5. Stay in a quaint B&B
Bay St. Louis boasts three B&Bs, several small hotels and two large hotels with casinos. One B&B in particular is called Bay Town Inn Bed and Breakfast, owned by Nikki Moon, who narrowly survived Hurricane Katrina by clinging to a tree for hours with her small dog after being swept from her 100+ year old home when it collapsed due to the powerful surge of gulf waters. She built back on the same spot, which is across from the harbor and next door to restaurant 200 North Beach. The inn has ten guest suites, each with a living and kitchen area, full bathroom and a bedroom with a king bed. The fridge is stocked with juices, sodas, yogurt and water with snacks on the nearby counter. A continental breakfast is delivered to the rooms Monday through Friday, but a full, hot breakfast arrives on the weekends.
6. Shop in Old Town Bay St. Louis
It’s no surprise that many of the shops in Old Town Bay St. Louis have bay-themed names – Bay Books, Bay Elements, Bay Life, Bay-tique, etc. But, what WILL surprise you is the number of great shops near Main Street that beckon customers with unique wares. In addition to clothing and shoe stores, you’ll find pottery, jewelry, paintings and a wide selection of home decor for indoors or outdoors. One particularly appealing shop is called Social Chair. Look for the whimsical painted chairs beside the front door.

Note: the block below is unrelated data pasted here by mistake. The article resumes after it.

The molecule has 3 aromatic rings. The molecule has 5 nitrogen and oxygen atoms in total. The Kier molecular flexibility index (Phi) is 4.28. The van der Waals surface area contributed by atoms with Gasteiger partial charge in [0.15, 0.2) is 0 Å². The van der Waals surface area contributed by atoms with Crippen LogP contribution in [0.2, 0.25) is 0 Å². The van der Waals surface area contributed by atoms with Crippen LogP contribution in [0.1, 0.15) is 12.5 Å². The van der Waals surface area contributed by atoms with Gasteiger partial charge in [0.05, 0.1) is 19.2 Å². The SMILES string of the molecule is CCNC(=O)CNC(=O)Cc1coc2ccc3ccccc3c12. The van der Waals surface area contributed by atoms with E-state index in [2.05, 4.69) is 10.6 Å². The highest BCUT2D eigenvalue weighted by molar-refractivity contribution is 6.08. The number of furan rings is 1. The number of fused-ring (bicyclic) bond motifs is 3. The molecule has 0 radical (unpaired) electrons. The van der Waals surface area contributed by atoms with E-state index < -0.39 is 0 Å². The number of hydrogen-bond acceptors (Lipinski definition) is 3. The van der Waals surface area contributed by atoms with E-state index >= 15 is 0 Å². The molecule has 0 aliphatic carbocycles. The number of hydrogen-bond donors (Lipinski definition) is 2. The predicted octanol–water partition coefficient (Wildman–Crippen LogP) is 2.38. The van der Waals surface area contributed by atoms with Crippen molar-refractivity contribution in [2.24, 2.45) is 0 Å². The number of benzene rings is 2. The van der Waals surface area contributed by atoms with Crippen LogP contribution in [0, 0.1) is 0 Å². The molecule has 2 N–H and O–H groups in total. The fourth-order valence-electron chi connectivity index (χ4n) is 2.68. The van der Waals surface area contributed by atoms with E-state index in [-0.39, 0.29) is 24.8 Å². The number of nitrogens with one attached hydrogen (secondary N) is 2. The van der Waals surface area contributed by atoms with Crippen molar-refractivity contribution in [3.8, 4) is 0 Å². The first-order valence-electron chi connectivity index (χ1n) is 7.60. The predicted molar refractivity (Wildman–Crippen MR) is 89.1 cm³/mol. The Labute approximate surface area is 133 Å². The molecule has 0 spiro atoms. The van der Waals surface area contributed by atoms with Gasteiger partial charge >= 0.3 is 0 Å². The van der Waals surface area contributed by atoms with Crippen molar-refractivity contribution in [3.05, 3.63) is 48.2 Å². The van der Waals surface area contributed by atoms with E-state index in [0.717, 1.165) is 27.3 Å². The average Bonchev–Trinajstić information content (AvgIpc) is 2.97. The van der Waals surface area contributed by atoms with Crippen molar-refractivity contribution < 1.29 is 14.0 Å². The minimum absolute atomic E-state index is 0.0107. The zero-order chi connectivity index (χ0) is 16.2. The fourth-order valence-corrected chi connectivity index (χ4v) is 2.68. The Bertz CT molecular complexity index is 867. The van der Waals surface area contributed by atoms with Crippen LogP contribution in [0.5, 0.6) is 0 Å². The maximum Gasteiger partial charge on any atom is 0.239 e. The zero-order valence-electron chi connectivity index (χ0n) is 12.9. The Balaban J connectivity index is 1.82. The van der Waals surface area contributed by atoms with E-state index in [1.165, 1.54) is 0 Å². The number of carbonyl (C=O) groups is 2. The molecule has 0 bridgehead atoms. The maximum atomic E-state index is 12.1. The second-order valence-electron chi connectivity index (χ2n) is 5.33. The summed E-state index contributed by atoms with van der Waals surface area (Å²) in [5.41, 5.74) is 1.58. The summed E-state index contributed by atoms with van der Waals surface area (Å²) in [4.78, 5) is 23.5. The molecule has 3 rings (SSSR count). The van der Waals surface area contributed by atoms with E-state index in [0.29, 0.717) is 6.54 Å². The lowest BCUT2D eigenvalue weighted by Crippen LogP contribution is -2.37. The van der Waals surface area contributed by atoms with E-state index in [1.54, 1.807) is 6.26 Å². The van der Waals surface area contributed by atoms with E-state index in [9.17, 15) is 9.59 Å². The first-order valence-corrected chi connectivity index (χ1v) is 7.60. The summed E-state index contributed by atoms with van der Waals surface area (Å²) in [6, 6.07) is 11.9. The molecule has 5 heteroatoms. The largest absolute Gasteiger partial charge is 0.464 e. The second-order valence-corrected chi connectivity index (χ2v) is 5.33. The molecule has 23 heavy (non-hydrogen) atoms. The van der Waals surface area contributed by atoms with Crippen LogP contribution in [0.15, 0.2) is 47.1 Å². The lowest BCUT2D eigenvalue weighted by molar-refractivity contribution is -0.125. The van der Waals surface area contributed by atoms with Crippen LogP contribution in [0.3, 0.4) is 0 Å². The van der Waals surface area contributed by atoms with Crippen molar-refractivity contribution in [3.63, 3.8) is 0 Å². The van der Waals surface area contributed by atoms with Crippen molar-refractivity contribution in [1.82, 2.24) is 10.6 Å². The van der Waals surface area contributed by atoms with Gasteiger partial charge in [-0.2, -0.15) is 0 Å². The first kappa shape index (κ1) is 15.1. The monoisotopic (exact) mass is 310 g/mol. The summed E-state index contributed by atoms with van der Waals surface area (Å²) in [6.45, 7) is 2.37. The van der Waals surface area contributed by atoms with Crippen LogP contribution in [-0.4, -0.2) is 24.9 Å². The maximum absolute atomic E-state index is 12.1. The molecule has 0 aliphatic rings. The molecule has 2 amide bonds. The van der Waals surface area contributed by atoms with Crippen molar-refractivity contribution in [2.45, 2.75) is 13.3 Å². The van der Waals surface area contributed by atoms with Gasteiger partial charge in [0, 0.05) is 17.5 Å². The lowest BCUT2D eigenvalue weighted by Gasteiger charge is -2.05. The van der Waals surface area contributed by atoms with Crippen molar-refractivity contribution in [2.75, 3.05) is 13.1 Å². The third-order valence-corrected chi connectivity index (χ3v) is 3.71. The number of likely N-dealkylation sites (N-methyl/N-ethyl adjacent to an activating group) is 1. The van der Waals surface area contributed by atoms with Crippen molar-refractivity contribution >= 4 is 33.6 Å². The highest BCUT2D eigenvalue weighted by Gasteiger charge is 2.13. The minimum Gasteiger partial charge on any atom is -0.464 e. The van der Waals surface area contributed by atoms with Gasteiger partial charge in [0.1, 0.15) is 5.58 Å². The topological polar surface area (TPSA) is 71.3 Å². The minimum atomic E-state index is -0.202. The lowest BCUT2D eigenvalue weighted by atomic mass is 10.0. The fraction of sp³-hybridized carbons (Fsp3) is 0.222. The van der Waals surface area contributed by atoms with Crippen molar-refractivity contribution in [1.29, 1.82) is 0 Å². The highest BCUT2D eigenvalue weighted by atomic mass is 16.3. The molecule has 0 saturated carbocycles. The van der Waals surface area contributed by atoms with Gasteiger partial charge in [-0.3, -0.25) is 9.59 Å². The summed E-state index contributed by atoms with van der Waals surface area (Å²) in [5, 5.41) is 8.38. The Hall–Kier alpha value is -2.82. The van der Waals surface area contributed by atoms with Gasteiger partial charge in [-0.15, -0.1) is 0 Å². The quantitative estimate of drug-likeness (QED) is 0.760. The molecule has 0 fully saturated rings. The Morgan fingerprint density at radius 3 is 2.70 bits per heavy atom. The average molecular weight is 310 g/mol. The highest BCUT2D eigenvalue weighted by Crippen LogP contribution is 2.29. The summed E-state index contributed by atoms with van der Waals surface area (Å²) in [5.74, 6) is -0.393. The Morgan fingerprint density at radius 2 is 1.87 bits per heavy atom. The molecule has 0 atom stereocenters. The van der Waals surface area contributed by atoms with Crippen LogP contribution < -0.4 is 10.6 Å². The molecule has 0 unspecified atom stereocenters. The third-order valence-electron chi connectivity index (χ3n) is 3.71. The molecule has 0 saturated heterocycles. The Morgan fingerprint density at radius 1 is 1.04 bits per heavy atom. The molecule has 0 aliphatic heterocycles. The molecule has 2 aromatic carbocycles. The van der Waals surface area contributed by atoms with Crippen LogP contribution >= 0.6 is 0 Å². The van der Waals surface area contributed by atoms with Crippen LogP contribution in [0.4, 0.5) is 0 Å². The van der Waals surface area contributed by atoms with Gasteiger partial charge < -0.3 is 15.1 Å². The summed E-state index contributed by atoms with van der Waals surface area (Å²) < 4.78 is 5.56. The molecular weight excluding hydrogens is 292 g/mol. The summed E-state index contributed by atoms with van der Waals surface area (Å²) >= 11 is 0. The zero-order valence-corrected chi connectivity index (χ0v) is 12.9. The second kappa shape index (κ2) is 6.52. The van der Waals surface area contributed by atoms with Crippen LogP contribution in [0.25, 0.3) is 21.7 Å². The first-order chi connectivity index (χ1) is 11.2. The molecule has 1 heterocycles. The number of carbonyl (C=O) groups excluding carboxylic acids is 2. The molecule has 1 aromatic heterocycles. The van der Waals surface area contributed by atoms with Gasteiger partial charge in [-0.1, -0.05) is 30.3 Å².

7. Visit informative museums to appreciate the area
The Historic Train Depot, at 1928 Depot Way, which houses the visitor center for Bay St. Louis also includes three very colorful and informative museums and displays. On the first floor, you’ll be enthralled with the intricacies of past Mardi Gras gowns and costumes and learn about famous people, events and contributions to culture that have originated in the area.
Upstairs you’ll find an impressive museum showcasing the life and paintings of Alice Moseley, a self-taught folk artist who is often compared to Grandma Moses. The famous blue house, immortalized in a painting, is within a stone’s throw of the depot and is where she lived and worked for a number of years. Her spirited quote on the painting says, “The house is blue, but the old lady ain’t.” The welcome center is open Monday through Saturday from 9:00 a.m. to 4:00 p.m. The Alice Moseley section opens at 10:00 a.m.
Be sure to take a few minutes to drive over to Waveland to visit the Ground Zero Hurricane Museum which resides in one of the only buildings left standing in the town when Katrina made landfall. Quilts made from found fabrics, newspaper clippings, photos and much more tell the poignant story.
A place to enjoy and be inspired
A visit to Bay St. Louis will bring plenty of surprising delights to your sight, your tastebuds, your intellect and your senses. Almost every building is brand new, but the people are long-time residents who have weathered many storms and setbacks. Their resilience, hard work and spirit will impress you, and the great food, the shops, museums and entertainment and lodging options will make you glad you chose to experience this part of the Gulf Coast.